Text from Scientific American, 278 (4): 42-45, 1998. Download original article: Page 42, Page 43, Page 44, Page 45. Each page is about 200kb and may take a minute or so to download.
In 1674 Antony van Leeuwenhoek peered through one of his homemade microscopes and discovered a new and entrancing universe. The Dutch amateur scientist was staring at slime he had collected from the surface of a lake when he suddenly saw unknown organisms: I saw so many little animalcules and the motion of them in the water was so swift, and so various, upwards, downwards and round about, that it was wonderful to see.
Leeuwenhoek, who lived from 1632 to 1723, had inadvertently launched the field of microbiology. Working in an era before the science of optics really flourished, Leeuwenhoek himself constructed more than 500 microscopes. Using these basic instruments, he recordedin addition to the animalcules, or microbesmany cellular structures as well as the existence of red blood cells and spermatozoa. He also described bacteria, protozoa, rotifers, plant cells and fungi. Nevertheless, many of Leeuwenhoeks contemporaries dismissed him as a dilettante, a man of fertile imagination. His insights never caught on. Indeed, it was not until the mid-1800s - the time of Louis Pasteur - that the idea of microorganisms was widely accepted. Even today some scientists insist that Leeuwenhoek could not have seen what he claimed to observe through his simple, single-lens instruments.
Modern-day studies have used a Leeuwenhoek microscope to argue that these magnification devices cannot resolve the fine details he described; in one such experiment, red blood cells seemed mere blurs. Detractors have leveled similar accusations at Robert Brown. In 1827 the young Scottish surgeon documented something that today bears his name: Brownian movement. He saw inside cells the ceaseless motion of tiny particles. A few years later Brown saw another previously unrecorded phenomenon through his single-lens microscope. He had traveled to Australia in search of exotic plants and had become fascinated by orchids he collected on the way. As he examined plant cell after plant cell, he became aware of a repeated structure: In each cell of the epidermis . . . a single circular areola, generally more opaque than the membrane of the cell, is observable.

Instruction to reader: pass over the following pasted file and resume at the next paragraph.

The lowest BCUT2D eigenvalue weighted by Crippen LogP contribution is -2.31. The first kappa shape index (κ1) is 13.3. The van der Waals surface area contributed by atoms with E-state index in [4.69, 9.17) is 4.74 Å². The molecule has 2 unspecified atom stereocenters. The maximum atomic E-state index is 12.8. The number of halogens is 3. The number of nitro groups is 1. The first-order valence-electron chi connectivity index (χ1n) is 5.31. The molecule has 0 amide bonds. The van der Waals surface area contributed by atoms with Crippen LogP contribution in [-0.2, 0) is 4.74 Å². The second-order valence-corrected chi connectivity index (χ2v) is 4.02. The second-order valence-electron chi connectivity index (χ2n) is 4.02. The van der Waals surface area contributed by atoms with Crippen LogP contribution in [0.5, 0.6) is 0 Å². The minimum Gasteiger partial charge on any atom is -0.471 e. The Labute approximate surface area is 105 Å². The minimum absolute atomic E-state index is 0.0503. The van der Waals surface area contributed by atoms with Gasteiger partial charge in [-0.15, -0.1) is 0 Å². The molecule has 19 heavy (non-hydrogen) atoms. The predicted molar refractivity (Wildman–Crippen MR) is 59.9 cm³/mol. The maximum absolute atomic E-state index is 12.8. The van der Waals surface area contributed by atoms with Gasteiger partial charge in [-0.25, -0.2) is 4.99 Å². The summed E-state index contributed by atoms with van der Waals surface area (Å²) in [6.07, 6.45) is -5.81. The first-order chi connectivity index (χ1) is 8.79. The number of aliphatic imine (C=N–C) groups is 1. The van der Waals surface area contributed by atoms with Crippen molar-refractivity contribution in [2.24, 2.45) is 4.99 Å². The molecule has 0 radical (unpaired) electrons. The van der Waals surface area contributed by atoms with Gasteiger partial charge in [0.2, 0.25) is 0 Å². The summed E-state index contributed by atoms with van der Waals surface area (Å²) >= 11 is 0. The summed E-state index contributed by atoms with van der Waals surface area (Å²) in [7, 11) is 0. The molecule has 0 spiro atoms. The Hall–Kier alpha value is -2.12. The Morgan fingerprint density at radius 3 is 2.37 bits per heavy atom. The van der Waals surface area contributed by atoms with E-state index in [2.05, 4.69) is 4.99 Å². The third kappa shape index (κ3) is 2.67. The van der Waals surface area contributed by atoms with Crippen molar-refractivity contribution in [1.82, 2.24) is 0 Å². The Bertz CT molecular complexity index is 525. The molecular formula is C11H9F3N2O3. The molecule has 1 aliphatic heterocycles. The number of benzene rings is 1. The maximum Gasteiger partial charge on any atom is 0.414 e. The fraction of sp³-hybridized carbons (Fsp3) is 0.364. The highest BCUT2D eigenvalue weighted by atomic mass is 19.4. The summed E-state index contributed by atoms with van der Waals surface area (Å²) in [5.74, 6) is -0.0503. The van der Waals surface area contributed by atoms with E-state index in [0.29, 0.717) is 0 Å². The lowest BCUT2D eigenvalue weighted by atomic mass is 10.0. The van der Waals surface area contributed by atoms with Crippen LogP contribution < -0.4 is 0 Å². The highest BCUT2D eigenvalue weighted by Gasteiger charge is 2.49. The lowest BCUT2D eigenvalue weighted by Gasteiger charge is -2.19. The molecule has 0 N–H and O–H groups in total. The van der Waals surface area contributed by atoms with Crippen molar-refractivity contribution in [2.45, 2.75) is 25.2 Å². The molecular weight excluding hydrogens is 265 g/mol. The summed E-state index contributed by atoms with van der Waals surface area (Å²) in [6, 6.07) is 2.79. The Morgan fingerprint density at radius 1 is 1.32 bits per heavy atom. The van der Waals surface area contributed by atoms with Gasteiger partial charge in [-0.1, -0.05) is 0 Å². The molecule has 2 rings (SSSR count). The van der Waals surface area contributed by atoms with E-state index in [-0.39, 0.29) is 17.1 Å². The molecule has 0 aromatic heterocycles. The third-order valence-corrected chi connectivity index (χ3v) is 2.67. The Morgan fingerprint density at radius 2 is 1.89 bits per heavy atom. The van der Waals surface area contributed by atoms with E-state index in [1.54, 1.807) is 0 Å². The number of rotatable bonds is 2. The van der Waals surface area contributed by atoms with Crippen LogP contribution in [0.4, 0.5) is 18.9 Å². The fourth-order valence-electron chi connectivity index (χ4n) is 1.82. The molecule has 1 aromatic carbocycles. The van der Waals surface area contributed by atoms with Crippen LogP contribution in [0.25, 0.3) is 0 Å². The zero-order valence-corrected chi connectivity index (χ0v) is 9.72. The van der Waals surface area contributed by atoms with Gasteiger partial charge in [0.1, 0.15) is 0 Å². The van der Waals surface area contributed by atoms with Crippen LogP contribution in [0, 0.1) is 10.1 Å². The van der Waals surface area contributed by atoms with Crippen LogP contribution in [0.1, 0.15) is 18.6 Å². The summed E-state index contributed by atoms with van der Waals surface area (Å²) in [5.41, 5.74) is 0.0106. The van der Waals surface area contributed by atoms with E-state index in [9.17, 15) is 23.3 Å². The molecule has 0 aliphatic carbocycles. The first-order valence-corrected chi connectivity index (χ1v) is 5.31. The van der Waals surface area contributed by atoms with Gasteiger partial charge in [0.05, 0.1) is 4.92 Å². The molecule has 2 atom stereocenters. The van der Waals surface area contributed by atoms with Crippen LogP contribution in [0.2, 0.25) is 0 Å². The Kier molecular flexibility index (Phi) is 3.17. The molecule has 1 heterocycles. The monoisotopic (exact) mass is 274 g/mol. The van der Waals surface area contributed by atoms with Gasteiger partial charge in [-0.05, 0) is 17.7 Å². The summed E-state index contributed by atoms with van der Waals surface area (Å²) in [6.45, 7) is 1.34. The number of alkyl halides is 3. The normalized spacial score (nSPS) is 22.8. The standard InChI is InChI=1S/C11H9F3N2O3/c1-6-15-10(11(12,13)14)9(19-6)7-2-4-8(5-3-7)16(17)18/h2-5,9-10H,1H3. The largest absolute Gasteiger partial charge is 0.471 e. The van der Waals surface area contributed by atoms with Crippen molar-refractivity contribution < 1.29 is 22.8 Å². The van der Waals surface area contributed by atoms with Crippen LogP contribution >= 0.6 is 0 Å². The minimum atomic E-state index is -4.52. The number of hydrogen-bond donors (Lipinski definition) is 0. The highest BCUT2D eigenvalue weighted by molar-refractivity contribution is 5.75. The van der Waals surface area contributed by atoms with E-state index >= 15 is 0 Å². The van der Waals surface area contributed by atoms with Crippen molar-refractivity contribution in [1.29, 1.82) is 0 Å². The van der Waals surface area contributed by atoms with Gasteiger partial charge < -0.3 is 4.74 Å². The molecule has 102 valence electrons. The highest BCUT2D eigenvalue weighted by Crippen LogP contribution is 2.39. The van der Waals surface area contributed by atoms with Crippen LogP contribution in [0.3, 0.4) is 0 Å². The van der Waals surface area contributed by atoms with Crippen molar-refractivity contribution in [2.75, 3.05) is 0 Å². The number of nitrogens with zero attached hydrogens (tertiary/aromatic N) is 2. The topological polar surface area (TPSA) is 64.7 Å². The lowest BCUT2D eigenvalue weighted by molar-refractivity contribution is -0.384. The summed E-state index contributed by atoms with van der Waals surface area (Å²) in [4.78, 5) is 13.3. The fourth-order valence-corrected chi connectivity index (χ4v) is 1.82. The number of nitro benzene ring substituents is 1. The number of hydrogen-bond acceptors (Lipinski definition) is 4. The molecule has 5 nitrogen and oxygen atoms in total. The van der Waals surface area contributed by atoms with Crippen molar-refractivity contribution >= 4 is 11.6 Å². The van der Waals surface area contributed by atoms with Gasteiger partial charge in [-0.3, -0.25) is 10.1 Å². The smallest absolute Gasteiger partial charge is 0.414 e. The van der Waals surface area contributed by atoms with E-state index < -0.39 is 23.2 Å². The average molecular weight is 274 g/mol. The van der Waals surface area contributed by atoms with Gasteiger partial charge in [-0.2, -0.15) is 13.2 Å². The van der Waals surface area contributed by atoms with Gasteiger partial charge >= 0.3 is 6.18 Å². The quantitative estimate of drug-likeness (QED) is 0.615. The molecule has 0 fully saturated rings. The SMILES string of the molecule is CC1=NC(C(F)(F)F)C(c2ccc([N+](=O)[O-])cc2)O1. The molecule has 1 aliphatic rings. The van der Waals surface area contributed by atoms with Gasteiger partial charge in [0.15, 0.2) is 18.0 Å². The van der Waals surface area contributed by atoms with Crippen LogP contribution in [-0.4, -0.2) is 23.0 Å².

Brown soon determined that this feature was common to the cells of many organisms. He later dubbed the structure what we call it still: the cell nucleus. As was Leeuwenhoek, Brown was often underrated. Some contemporary textbooks even say that he observed only the motion of pollen grains, not the far tinier movement within cells. Further, one recent assessment of Browns microscope concluded that the instrument might have been a useful aid for dissection, but it could not have resolved structures as small as a nucleus, By using these scientists original microscopes - and by making single lenses myself - I, too, have re-created many of their original experiments. It is difficult work because there are no detailed accounts of the methods these two biologists used and because much care must be taken to adjust the microscopes and adhere faithfully to the experiments. Yet I have found that, contrary to the claims of many, a simple microscope can reveal living bacteria, cell nuclei and Brownian movement. Using Browns microscope, I can even resolve mitochondria, which are hundreds of times smaller than the cell nucleus. Leeuwenhoek and Brown were honest scribes.
The images presented here have not been enhanced. They show how exciting and beautiful these early views were. And they reveal how the simplest of instruments - in this case, straightforward single-lens microscopes from the 1600s and the 1800s - can alter our perspective forever.